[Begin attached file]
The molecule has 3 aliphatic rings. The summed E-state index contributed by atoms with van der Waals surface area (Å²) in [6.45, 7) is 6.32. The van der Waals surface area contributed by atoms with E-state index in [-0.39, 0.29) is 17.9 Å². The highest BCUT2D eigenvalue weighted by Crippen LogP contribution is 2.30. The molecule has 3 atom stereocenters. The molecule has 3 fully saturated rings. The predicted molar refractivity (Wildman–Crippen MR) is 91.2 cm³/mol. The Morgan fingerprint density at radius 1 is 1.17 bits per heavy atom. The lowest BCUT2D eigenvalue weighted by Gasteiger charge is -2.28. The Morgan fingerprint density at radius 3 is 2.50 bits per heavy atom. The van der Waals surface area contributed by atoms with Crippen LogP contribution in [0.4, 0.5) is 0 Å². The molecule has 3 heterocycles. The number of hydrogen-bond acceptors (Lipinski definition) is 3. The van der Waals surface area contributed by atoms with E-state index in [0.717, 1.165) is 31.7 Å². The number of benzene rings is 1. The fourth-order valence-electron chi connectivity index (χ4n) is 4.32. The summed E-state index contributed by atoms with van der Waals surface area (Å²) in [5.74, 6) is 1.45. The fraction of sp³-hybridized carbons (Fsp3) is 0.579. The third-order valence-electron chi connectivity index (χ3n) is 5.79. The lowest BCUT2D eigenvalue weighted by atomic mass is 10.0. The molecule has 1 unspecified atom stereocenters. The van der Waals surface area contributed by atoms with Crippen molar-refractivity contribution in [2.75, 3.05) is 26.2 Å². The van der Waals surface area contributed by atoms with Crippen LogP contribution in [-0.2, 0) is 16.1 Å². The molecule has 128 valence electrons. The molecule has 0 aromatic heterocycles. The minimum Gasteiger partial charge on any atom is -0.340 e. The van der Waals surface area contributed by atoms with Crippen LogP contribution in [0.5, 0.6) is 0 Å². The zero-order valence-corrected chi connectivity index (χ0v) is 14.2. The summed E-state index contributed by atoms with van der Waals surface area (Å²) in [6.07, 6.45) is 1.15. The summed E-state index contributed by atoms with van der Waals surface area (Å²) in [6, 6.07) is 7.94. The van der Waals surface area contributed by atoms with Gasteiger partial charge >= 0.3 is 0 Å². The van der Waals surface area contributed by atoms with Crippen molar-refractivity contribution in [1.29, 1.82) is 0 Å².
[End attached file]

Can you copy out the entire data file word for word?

The molecule has 3 aliphatic rings. The summed E-state index contributed by atoms with van der Waals surface area (Å²) in [6.45, 7) is 6.32. The van der Waals surface area contributed by atoms with E-state index in [-0.39, 0.29) is 17.9 Å². The highest BCUT2D eigenvalue weighted by Crippen LogP contribution is 2.30. The molecule has 3 atom stereocenters. The molecule has 3 fully saturated rings. The predicted molar refractivity (Wildman–Crippen MR) is 91.2 cm³/mol. The Morgan fingerprint density at radius 1 is 1.17 bits per heavy atom. The lowest BCUT2D eigenvalue weighted by Gasteiger charge is -2.28. The Morgan fingerprint density at radius 3 is 2.50 bits per heavy atom. The van der Waals surface area contributed by atoms with Crippen LogP contribution in [0.4, 0.5) is 0 Å². The molecule has 3 heterocycles. The number of hydrogen-bond acceptors (Lipinski definition) is 3. The van der Waals surface area contributed by atoms with E-state index in [0.717, 1.165) is 31.7 Å². The number of benzene rings is 1. The fourth-order valence-electron chi connectivity index (χ4n) is 4.32. The summed E-state index contributed by atoms with van der Waals surface area (Å²) in [5.74, 6) is 1.45. The fraction of sp³-hybridized carbons (Fsp3) is 0.579. The third-order valence-electron chi connectivity index (χ3n) is 5.79. The lowest BCUT2D eigenvalue weighted by atomic mass is 10.0. The molecule has 1 unspecified atom stereocenters. The van der Waals surface area contributed by atoms with Crippen molar-refractivity contribution in [2.75, 3.05) is 26.2 Å². The van der Waals surface area contributed by atoms with Crippen LogP contribution in [-0.2, 0) is 16.1 Å². The molecule has 128 valence electrons. The molecule has 0 aromatic heterocycles. The minimum Gasteiger partial charge on any atom is -0.340 e. The van der Waals surface area contributed by atoms with Crippen LogP contribution in [0.5, 0.6) is 0 Å². The zero-order valence-corrected chi connectivity index (χ0v) is 14.2. The summed E-state index contributed by atoms with van der Waals surface area (Å²) in [6.07, 6.45) is 1.15. The summed E-state index contributed by atoms with van der Waals surface area (Å²) in [6, 6.07) is 7.94. The van der Waals surface area contributed by atoms with Gasteiger partial charge >= 0.3 is 0 Å². The van der Waals surface area contributed by atoms with Crippen molar-refractivity contribution in [1.29, 1.82) is 0 Å².